Monteiro, C.A., Levy, R.B., Claro, R.M., de Castro, I.R.R. and Cannon, G. (2010) ‘Increasing consumption of ultra-processed foods and likely impact on human health: evidence from Brazil’, Public Health Nutrition, 14(1), pp. 5–13. doi: 10.1017/S1368980010003241.

Monday, October 24, 2016

The young, educated, minorities and the poor move out from south central Ethiopia - African Population Studies, Vol. 30, No. 2, 2016, pp. 2296-2305

Migration takes place due to many "Pull Factors" such as better living conditions, better job opportunity, and an overall better life and many "Push Factors" such as unequal access to assets, income, education, healthcare, house ownerships or natural disasters. These natural and manmade factors affect migration rates where communities, individuals, and families move from one area to another. Migration studies conclude that males, youth, people who don’t own property, religious and ethnic minorities, and educated people are highly likely to migrate out of small cities. Furthermore, migration flows also create dramatically during famines.

Guraghe that is one of the most densely populated zones in Ethiopia. A rapid population growth, low cropping intensity, and fragmental rural land holdings have created a surplus of labor. Due to the economic development witnessed in Ethiopia, people are moving into urban hubs. The study was conducted in Butajira district of Guraghe zone that is located in the Southern nation in an arid and semi-arid area geographically. The district not only had Guraghe tribe predominantly inhabiting it, Silti and Mareko were also other major ethnic groups living in the area. There is a cyclical famine that takes place in the district, it is concerning as the time between the famines has shortened drastically.

This study looks at outmigration of people from 10 sample neighborhoods in south central Ethiopia to measure the incidence of outmigration among different population groups. Furthermore, ten sampled kebeles based on proportion to size technique were placed, first, a baseline population and housing census were conducted in 1987. Then, a continues monthly registration event took place monthly till 1999.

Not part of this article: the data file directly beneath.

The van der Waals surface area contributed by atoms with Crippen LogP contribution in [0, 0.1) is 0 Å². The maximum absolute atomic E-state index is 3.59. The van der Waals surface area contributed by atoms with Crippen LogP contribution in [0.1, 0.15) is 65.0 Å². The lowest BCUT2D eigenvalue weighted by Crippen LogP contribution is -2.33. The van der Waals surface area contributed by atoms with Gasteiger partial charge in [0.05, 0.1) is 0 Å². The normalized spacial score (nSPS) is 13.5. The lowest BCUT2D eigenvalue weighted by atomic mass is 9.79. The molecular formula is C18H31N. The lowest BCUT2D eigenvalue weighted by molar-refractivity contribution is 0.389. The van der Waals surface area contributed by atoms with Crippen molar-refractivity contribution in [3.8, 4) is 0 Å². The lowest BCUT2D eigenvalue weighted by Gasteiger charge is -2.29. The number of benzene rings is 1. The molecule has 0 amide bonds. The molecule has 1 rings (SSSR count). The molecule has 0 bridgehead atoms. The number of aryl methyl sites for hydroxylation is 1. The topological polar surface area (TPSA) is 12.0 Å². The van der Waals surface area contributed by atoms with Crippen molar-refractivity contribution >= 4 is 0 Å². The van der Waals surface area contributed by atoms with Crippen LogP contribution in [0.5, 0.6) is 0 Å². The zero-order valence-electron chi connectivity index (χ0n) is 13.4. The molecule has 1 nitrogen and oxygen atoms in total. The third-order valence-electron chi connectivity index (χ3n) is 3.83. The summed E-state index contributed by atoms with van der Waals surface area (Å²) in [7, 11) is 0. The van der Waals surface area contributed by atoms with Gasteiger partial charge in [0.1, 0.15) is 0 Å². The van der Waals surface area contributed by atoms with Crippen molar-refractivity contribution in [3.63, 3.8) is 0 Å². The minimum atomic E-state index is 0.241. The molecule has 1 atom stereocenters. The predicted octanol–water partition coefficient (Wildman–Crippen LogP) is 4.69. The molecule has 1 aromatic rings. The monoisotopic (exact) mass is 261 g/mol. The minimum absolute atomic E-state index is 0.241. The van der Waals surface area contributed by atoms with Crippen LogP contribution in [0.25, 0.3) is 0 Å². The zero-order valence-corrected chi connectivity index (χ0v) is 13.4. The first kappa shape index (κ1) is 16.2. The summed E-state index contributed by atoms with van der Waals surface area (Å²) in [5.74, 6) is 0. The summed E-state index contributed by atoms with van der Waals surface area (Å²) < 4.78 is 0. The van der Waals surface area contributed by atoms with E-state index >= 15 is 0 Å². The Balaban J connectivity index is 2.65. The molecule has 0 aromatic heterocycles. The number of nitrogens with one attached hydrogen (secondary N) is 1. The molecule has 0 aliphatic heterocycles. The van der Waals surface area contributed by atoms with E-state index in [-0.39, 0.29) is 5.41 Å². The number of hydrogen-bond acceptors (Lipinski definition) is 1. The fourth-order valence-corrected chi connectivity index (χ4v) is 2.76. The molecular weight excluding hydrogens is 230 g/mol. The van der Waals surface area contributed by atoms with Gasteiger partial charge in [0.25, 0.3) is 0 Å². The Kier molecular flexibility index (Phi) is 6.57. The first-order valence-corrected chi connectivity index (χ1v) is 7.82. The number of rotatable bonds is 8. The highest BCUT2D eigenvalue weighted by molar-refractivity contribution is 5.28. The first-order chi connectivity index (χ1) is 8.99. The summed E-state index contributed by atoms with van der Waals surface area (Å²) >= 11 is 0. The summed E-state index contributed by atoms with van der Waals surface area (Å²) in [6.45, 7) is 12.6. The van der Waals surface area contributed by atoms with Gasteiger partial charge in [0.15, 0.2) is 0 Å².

Results suggested that there was a 3.97 incidence of out-migration per 100 persons and 95% CI over the 22 years study period. High out migrations were observed among the youth aged 15-19 and 20-29 at the incidence rate of 7/25 and 6.26 per 100 persons. On the contrary, the incidence rate was only 1.94 and 2.08 among adults between the age of 40-49 years and 50 plus.

The study concluded that the young people aged 15-29 had out-migration at the higher rates which could be to find a better education, job, and marital arrangements. Out-migration was also higher among educated individuals compared to land owners and people who were married. Single people have less social and economic obligations giving them an opportunity to move. The study suggests that the local government should consider having strategies to ensure that the young have employment and housing opportunities in order to ensure that there is less out migrations.

The young, educated, minorities and the poor move out from south central Ethiopia - African Population Studies, Vol. 30, No. 2, 2016, pp. 2296-2305

Migration takes place due to many "Pull Factors" such as better living conditions, better job opportunity, and an overall better life and many "Push Factors" such as unequal access to assets, income, education, healthcare, house ownerships or natural disasters. These natural and manmade factors affect migration rates where communities, individuals, and families move from one area to another. Migration studies conclude that males, youth, people who don’t own property, religious and ethnic minorities, and educated people are highly likely to migrate out of small cities. Furthermore, migration flows also create dramatically during famines.